Katherine Hindley, assistant professor of medieval literature at Singapore’s Nanyany Technological University, discusses the advantages of studying palaeography as a cross-institutional community.

My interest in manuscript studies began as a postgraduate student on a class visit to Vercelli. We got stranded in Italy because of the Icelandic volcano eruption and spent a week exploring the archive in the Biblioteca Capitolare, including the remarkable Vercelli Book which is a key source for Old English poetry.

Most universities do not have many (if any) manuscript specialists. As director of the London International Palaeography Summer School (LIPSS) at the Institute of English Studies (IES), I can recognise the advantages of studying palaeography as a cross-institutional community. We can bring together exceptional expertise. Now manuscripts can be in one place, students in another, and teachers in another, and students who don’t normally have access to manuscripts or tuition can learn how to work with specialist sources.

In 2021, LIPSS launched a general course designed to introduce students to key skills for manuscript studies as well as short, focused courses in particular areas. Not every university offers palaeography training, so short courses can act as introduction to research with original materials, or as a way to see whether you like manuscript studies before committing to a longer course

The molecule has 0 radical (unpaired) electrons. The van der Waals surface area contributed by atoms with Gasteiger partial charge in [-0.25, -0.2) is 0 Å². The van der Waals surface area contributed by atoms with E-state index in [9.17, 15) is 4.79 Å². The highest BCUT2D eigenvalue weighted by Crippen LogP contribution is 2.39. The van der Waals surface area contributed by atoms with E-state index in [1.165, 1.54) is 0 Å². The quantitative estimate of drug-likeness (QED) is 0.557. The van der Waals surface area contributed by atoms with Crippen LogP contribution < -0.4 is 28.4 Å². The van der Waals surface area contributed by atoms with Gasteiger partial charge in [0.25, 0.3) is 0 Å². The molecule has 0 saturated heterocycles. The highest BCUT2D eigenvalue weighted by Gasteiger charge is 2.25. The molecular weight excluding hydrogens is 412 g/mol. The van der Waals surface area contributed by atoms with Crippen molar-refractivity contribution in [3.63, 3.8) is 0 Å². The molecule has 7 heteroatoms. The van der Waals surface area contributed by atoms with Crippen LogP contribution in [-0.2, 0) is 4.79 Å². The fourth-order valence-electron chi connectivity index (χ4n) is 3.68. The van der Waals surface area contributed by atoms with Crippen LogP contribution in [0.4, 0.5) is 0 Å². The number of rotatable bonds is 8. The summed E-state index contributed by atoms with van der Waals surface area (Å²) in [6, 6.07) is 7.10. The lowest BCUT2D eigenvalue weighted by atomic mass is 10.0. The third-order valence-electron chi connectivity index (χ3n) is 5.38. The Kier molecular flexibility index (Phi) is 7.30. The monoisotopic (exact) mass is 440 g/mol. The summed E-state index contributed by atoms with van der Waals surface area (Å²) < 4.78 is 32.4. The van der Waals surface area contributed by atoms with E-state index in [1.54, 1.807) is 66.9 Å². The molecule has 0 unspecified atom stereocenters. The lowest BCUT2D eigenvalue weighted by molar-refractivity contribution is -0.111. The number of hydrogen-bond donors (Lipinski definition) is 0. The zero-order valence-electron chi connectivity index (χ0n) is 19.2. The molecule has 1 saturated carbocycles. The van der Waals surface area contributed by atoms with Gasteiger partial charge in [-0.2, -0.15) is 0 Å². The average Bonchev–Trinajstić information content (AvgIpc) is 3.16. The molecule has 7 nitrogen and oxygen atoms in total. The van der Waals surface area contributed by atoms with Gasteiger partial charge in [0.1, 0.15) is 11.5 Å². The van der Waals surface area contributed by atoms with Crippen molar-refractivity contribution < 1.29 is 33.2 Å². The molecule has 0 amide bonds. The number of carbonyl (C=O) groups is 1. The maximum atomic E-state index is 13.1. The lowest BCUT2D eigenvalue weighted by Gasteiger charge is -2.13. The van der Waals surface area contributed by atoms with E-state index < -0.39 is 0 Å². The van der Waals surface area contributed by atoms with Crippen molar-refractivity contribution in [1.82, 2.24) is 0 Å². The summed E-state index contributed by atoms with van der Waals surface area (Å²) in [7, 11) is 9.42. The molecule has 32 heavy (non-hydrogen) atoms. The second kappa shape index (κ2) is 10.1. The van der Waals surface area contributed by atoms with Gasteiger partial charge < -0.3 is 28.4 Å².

Reading original sources opens new research materials and questions, which our students apply in lots of creative ways in academia and beyond. Short courses can also provide masterclasses in specific advanced skills. This lets students specialise and brings them into contact with other people with similar interests.

LIPSS has become truly international. In 2021 we worked hard to put together an online programme, and although we spent less time with manuscripts in the classroom, we worked with students from all over the world, as well as with UK-based students who would not have been able to travel to London to take part. It has been revolutionary in facilitating access and it has changed how we’re planning LIPSS for the future.

Katherine Hindley is assistant professor of medieval literature at Nanyany Technological University, Singapore. She received her PhD from Yale University in 2017 and holds degrees from the University of Oxford.